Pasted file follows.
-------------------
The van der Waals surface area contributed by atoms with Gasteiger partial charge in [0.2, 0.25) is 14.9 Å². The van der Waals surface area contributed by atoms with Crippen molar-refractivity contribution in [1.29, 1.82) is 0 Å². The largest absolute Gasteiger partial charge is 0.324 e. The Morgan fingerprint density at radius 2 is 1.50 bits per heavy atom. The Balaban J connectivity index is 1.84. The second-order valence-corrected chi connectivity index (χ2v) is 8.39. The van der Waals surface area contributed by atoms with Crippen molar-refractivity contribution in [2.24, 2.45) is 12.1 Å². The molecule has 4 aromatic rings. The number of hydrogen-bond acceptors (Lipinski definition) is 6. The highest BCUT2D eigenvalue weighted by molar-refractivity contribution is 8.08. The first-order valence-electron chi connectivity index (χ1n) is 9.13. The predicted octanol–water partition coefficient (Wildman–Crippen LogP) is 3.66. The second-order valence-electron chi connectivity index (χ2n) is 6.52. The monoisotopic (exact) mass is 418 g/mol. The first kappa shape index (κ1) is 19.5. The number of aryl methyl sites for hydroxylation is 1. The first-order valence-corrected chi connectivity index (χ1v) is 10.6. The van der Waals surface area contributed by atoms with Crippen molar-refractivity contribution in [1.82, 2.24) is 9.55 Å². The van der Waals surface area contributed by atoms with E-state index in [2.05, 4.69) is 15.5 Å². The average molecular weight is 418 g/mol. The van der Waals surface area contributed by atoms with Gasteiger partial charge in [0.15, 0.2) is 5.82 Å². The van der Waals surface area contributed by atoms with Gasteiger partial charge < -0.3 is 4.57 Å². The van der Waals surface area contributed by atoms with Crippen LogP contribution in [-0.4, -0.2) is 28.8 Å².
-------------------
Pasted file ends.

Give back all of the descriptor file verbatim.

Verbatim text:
The van der Waals surface area contributed by atoms with Gasteiger partial charge in [0.2, 0.25) is 14.9 Å². The van der Waals surface area contributed by atoms with Crippen molar-refractivity contribution in [1.29, 1.82) is 0 Å². The largest absolute Gasteiger partial charge is 0.324 e. The Morgan fingerprint density at radius 2 is 1.50 bits per heavy atom. The Balaban J connectivity index is 1.84. The second-order valence-corrected chi connectivity index (χ2v) is 8.39. The van der Waals surface area contributed by atoms with Crippen molar-refractivity contribution in [2.24, 2.45) is 12.1 Å². The molecule has 4 aromatic rings. The number of hydrogen-bond acceptors (Lipinski definition) is 6. The highest BCUT2D eigenvalue weighted by molar-refractivity contribution is 8.08. The first-order valence-electron chi connectivity index (χ1n) is 9.13. The predicted octanol–water partition coefficient (Wildman–Crippen LogP) is 3.66. The second-order valence-electron chi connectivity index (χ2n) is 6.52. The monoisotopic (exact) mass is 418 g/mol. The first kappa shape index (κ1) is 19.5. The number of aryl methyl sites for hydroxylation is 1. The first-order valence-corrected chi connectivity index (χ1v) is 10.6. The van der Waals surface area contributed by atoms with Crippen molar-refractivity contribution in [1.82, 2.24) is 9.55 Å². The van der Waals surface area contributed by atoms with E-state index in [2.05, 4.69) is 15.5 Å². The average molecular weight is 418 g/mol. The van der Waals surface area contributed by atoms with Gasteiger partial charge in [0.15, 0.2) is 5.82 Å². The van der Waals surface area contributed by atoms with Gasteiger partial charge < -0.3 is 4.57 Å². The van der Waals surface area contributed by atoms with Crippen LogP contribution in [-0.4, -0.2) is 28.8 Å².